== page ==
UN Chief ‘Deeply Concerned’ at North Korean Missile Launch Plans

Posted March 22nd, 2012 at 8:40 am (UTC-5)
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U.N. Secretary-General Ban Ki-moon has expressed “deep concern” about North Korea's plan to launch a satellite into orbit, and vowed to raise the issue at next week's nuclear security summit in Seoul.

Mr. Ban, speaking Thursday, said the missile launch — widely seen outside the North as a pretext for testing a nuclear weapons delivery system — threatens regional security. He said it also violates a U.N. resolution prohibiting Pyongyang from using ballistic missile technology.

“I urge the DPRK authorities to refrain from any such act that will destabilize the situation and peace and stability in the Korean peninsula, and that is against the aspiration and inspiration of the international community.”

North Korea says the satellite launch, set for mid-April, is for “peaceful scientific purposes.” Pyongyang warned earlier this week that any South Korean attempt to discuss the North's controversial nuclear program at the security summit would be seen as a declaration of war.

Last month, North Korea agreed to suspend uranium enrichment and missile testing. It also agreed to allow the return of U.N. weapons inspectors, in exchange for badly needed U.S. food aid. The International Atomic Energy Agency said Thursday it had begun preliminary talks with the North on the return of its inspectors, who were expelled from the country more than two years ago.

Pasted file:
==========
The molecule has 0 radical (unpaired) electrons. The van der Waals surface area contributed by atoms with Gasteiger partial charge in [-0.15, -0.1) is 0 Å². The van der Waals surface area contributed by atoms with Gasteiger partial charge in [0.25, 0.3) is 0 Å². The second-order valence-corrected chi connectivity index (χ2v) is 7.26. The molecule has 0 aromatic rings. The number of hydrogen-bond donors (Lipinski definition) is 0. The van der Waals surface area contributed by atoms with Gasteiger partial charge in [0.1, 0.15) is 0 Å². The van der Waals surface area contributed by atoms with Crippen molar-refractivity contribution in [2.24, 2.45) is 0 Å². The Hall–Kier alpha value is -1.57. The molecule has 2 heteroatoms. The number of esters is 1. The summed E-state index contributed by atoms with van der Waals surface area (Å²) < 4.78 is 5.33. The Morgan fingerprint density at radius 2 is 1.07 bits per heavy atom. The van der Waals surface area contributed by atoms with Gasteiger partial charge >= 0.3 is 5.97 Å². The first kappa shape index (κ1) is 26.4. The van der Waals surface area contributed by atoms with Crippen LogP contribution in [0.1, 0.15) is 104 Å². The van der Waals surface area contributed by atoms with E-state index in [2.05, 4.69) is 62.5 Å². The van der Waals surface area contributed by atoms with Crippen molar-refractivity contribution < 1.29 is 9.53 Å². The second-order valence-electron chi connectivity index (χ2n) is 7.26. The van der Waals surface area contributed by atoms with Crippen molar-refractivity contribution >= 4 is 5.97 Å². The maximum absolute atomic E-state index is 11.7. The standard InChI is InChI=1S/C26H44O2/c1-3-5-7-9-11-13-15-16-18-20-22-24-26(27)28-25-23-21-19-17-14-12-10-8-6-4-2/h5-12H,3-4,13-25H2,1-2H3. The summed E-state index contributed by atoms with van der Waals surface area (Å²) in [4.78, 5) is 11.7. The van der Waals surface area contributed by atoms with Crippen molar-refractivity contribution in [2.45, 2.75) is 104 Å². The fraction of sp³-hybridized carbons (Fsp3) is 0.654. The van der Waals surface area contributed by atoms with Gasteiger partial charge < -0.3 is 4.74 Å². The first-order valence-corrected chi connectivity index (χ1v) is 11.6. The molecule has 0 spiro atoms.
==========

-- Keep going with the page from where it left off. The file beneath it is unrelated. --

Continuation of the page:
Victor Cha, the former director of the National Security Council for Asian Affairs, told VOA that when Pyongyang agreed to suspend ballistic missile tests, that “clearly” included a moratorium on satellite launches.

“There really is no distinction between their (proposed) satellite launch and a ballistic missile test, since they use the same technology to get this vehicle into orbit. There really is no difference.”

The United States, Russia, South Korea, and Japan all have condemned the planned launch.

But Cha says international pressure is unlikely to persuade North Korea to reverse course, since the launch is planned as part of the celebration of the 100th birthday of the late leader Kim Il Sung, the founder of the communist state.

Earlier this week, Japan said it has the right to intercept the North Korean missile, if it becomes necessary to protect national security. Cha says North Korea's neighbors have every right to be concerned, because past endeavors by North Korea have resulted in failure, sending debris crashing into the Pacific Ocean.

“The danger with the so-called satellite launches is that, if they fail, they can drop pieces of the missile on stuff underneath the ascent path and that could be Japan. So I think the Japanese see this as a true national security risk, not because the North Koreans are aiming at Japan, but because we know nothing about the technology of this missile and whether it will be successful.”

Similar attempts by North Korea to launch satellites in 1998 and 2009 are widely regarded to have failed. But North Korea insists it has successfully launched at least one satellite into orbit, where it remains today, broadcasting patriotic songs.

In a separate development, South Korean President Lee Myung-bak said his government is nearing a deal with the United States to expand the range of its ballistic missiles to counter the North Korean threat.

President Lee told reporters in comments published Thursday he believes a deal will be reached in the “near future” to extend the current 300-kilometer range, which was set by a 2001 agreement with the United States.